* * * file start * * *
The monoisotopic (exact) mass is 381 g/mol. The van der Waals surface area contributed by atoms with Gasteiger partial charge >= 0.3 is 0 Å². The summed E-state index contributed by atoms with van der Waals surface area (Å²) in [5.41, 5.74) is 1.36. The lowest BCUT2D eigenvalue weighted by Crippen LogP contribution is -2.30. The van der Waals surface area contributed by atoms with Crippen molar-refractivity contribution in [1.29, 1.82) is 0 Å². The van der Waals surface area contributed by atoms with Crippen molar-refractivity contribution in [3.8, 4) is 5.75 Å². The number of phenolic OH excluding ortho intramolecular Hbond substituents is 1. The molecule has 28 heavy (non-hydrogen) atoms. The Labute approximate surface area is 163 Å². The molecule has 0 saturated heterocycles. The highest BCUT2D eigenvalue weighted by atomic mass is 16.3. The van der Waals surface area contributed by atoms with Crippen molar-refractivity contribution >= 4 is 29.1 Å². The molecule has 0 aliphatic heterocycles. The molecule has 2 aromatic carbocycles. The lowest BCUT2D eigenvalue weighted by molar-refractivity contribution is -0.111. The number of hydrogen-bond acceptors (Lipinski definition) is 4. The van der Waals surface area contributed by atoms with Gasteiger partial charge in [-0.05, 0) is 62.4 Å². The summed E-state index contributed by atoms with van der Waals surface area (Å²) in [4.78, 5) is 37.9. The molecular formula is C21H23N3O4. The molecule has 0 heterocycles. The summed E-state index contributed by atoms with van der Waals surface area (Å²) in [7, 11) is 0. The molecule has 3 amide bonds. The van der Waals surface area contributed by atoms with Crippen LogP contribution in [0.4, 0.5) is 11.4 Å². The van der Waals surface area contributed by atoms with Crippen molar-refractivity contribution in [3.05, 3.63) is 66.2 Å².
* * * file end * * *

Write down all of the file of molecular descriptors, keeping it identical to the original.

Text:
The monoisotopic (exact) mass is 381 g/mol. The van der Waals surface area contributed by atoms with Gasteiger partial charge >= 0.3 is 0 Å². The summed E-state index contributed by atoms with van der Waals surface area (Å²) in [5.41, 5.74) is 1.36. The lowest BCUT2D eigenvalue weighted by Crippen LogP contribution is -2.30. The van der Waals surface area contributed by atoms with Crippen molar-refractivity contribution in [1.29, 1.82) is 0 Å². The van der Waals surface area contributed by atoms with Crippen molar-refractivity contribution in [3.8, 4) is 5.75 Å². The number of phenolic OH excluding ortho intramolecular Hbond substituents is 1. The molecule has 28 heavy (non-hydrogen) atoms. The Labute approximate surface area is 163 Å². The molecule has 0 saturated heterocycles. The highest BCUT2D eigenvalue weighted by atomic mass is 16.3. The van der Waals surface area contributed by atoms with Crippen molar-refractivity contribution >= 4 is 29.1 Å². The molecule has 0 aliphatic heterocycles. The molecule has 2 aromatic carbocycles. The lowest BCUT2D eigenvalue weighted by molar-refractivity contribution is -0.111. The number of hydrogen-bond acceptors (Lipinski definition) is 4. The van der Waals surface area contributed by atoms with Gasteiger partial charge in [-0.05, 0) is 62.4 Å². The summed E-state index contributed by atoms with van der Waals surface area (Å²) in [4.78, 5) is 37.9. The molecular formula is C21H23N3O4. The molecule has 0 heterocycles. The summed E-state index contributed by atoms with van der Waals surface area (Å²) in [7, 11) is 0. The molecule has 3 amide bonds. The van der Waals surface area contributed by atoms with Crippen LogP contribution in [0.4, 0.5) is 11.4 Å². The van der Waals surface area contributed by atoms with Crippen molar-refractivity contribution in [3.05, 3.63) is 66.2 Å².